Sunday, March 29, 2009

"American Identity" Politics

Michelle Bachmann really got under my skin with her dollar-mongering constitutional amendment. I know I should just laugh it off as stupid and inane, then move on, but it's still bugging me, and I'd like to know why. So I've spent a day or so working through my thoughts, and this is what I've come up with:
We've all heard the phrase "identity politics" thrown around a lot — generally as conservatives (see, e.g., here, here and here) fault liberals for what they regard as strategic exploitation of a voter's identification with an historically disempowered minority group. Yeah, fine — certainly cynical, probably divisive. I don't think I like it.

But I think it's time right now to spend some time talking tough about a preferred tactic of the right, which is — to coin a term, right here at FO — "American identity" politics. Note the placement of the quote marks, for purposes of clarity: I'm talking about the "politics" of "American identity," and not an "American" brand of "identity politics." When I speak of AIP, I am referring to the poisonous practice by which folks like Michelle Bachmann endeavor to construct and promote a particularized American identity for purely political purposes — usually to score political points against an opponent by casting his/her policies (or, very often, the opponent personally) as a threat to some enduring "American" value or symbol:

It's not enough that Barack Obama is trying to turn us into EUROPE with his socialist budget and his plan for a National Health Service — he's making plans to get rid of the U.S. DOLLAR!

I regard this kind of politics as lousy and poisonous for a number of reasons. First and foremost, our public officials should not subordinate practical, tangible concerns like economic policy to an abstract proposition like the preservation of an "American identity." Policies should be assessed and judged on their merits: will they make the nation stronger? Its people safer? Better off? If a global supercurrency for national reserves would, on the whole, have the practical effect of improving the lot of the American people (and I must confess that I have no clue whether or not it would), we should not let concerns like Bachmann's — that the dollar is an American institution, and to turn away from it would be profoundly un-American — color our judgment. When confronted with a policy question, we should look for the right answer, not the American answer. Indeed, I should have thought that it was experimentation and risk-taking, trial-and-error and utilitarian "cleverness" that made America great, such that it would be most "American" to chase the "right" answer after all.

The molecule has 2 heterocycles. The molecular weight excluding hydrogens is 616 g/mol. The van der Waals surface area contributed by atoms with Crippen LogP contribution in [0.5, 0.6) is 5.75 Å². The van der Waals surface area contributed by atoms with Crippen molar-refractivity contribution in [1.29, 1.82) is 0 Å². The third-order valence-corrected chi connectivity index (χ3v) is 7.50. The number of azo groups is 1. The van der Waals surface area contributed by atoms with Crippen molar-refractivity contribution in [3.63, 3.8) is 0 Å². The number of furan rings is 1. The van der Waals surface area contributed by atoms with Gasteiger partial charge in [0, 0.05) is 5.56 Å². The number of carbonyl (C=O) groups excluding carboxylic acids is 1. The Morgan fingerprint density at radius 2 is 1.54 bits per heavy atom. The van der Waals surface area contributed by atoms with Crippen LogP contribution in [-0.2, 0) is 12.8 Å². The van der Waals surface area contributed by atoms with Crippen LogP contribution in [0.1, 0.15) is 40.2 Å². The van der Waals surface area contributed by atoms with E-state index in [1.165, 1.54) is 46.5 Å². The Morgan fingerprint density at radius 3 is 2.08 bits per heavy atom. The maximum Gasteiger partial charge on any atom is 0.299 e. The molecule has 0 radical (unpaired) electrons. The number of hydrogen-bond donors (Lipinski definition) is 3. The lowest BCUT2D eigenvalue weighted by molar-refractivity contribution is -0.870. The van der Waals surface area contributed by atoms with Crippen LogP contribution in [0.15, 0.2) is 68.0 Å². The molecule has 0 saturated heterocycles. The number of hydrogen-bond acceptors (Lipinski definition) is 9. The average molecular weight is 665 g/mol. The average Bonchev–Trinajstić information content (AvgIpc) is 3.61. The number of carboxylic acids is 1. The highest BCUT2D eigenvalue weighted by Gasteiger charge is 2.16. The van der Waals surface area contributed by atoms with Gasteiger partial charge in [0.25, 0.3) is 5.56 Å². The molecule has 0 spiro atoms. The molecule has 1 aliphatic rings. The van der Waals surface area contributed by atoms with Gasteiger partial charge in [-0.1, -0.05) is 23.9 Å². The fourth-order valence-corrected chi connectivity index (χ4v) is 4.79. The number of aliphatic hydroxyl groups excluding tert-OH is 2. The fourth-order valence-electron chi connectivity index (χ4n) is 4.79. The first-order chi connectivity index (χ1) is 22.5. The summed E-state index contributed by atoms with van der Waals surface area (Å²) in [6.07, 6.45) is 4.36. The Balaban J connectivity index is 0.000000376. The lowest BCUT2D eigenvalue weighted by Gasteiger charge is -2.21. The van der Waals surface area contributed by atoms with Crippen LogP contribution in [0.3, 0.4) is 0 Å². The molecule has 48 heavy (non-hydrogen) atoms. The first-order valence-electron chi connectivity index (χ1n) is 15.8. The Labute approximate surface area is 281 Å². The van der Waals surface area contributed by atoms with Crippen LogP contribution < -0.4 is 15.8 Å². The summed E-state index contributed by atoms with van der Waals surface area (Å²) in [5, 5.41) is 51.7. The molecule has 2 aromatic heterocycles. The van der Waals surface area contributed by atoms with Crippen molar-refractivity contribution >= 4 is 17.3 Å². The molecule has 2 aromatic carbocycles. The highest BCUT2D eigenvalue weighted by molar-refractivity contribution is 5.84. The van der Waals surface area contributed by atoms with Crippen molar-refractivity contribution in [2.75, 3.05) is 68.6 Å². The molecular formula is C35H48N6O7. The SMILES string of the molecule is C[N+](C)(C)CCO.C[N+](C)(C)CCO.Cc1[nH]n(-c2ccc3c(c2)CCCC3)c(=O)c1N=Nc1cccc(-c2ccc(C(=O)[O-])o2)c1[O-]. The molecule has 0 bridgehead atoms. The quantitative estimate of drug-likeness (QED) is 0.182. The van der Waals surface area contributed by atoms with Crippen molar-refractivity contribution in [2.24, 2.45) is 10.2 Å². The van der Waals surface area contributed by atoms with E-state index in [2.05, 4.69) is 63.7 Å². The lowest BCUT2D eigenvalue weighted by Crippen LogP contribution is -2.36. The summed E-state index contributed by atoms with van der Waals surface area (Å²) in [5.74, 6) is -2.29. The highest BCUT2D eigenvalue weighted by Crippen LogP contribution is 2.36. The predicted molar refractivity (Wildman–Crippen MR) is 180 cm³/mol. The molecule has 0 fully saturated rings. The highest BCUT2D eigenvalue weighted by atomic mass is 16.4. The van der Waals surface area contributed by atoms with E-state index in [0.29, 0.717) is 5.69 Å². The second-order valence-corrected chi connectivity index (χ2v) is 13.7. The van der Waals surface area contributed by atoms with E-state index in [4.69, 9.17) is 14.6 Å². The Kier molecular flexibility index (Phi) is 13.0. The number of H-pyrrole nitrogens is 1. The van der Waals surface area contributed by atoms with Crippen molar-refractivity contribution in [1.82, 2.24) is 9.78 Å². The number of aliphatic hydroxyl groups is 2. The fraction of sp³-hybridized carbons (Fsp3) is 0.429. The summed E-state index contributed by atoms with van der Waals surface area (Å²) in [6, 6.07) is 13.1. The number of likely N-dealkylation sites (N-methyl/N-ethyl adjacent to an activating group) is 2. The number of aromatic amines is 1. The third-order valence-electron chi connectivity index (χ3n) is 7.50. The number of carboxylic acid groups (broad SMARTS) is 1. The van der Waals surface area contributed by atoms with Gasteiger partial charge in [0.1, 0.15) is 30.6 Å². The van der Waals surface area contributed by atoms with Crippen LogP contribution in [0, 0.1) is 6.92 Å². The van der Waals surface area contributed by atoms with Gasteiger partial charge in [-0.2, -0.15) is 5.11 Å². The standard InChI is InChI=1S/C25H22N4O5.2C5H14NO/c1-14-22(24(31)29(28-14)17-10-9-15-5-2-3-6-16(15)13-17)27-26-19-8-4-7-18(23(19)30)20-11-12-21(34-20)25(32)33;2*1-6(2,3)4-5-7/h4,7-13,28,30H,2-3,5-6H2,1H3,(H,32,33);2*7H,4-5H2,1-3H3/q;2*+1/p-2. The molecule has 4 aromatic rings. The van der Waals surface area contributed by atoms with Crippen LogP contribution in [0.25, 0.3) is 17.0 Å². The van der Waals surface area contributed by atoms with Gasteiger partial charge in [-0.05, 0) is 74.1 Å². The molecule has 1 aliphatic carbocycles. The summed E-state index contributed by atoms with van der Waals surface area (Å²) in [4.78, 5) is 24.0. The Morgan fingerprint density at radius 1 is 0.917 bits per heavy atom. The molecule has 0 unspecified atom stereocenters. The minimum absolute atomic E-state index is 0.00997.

And with that last bit of rhetorical prestidigitation I've illustrated my second point: anyone's construction of what is "American" is always going to be self-serving. The Christian right declares that "America is a Christian nation." Go figure. We're told by an opponent of the TARP plan that bailouts are "un-American," apparently because they're a form of "socialism." If small-town folk rally to your cause and big-city folk jeer and fear you, then surely it's the small-town folk who are the "real Americans." It's all too easy, isn't it, to gerrymander a space and plant an American flag in it?

Anyone with half a brain knows that America is far too complex and multifaceted a place to submit to these reductive descriptions. I'm living the American Dream without a white picket fence. Henry James and Thomas Pynchon have written The Great American Novel.

Third, "American identity" politics is at least as divisive as straight-up identity politics, if in a different way. It doesn't appeal — not directly, at least — to considerations of race, ethnicity, or gender. But the cynical invocation of "American-ness" to add argumentative weight to one's position or policy preference has the effect of treating anyone who disagrees as by definition un-American — and often, anti-American. Although you may have had the groundwork in place for a vigorous, possibly insightful policy debate — or maybe you didn't, and that's the problem — you've chosen instead to pick a snit-fight. Then the left blunders back with its "Special Comments" and DISSENT IS AMERICAN bumper stickers, and all hope of a constructive debate on the underlying policy issue is lost.

Of course, the master practitioners of AIP aren't fighting issue battles: they're manufacturing issues and trumping up threats to our jointly-revered "American-ness" to bring the fight to their opponents. Michelle Bachmann wasn't even playing the "American" card to support more serious and principled concerns about the supercurrency proposition: she only saw an occasion to develop her thesis that Barack Obama is anti-American, that he'll destroy America As We Know And Treasure It. So much the worse.

No comments:

Post a Comment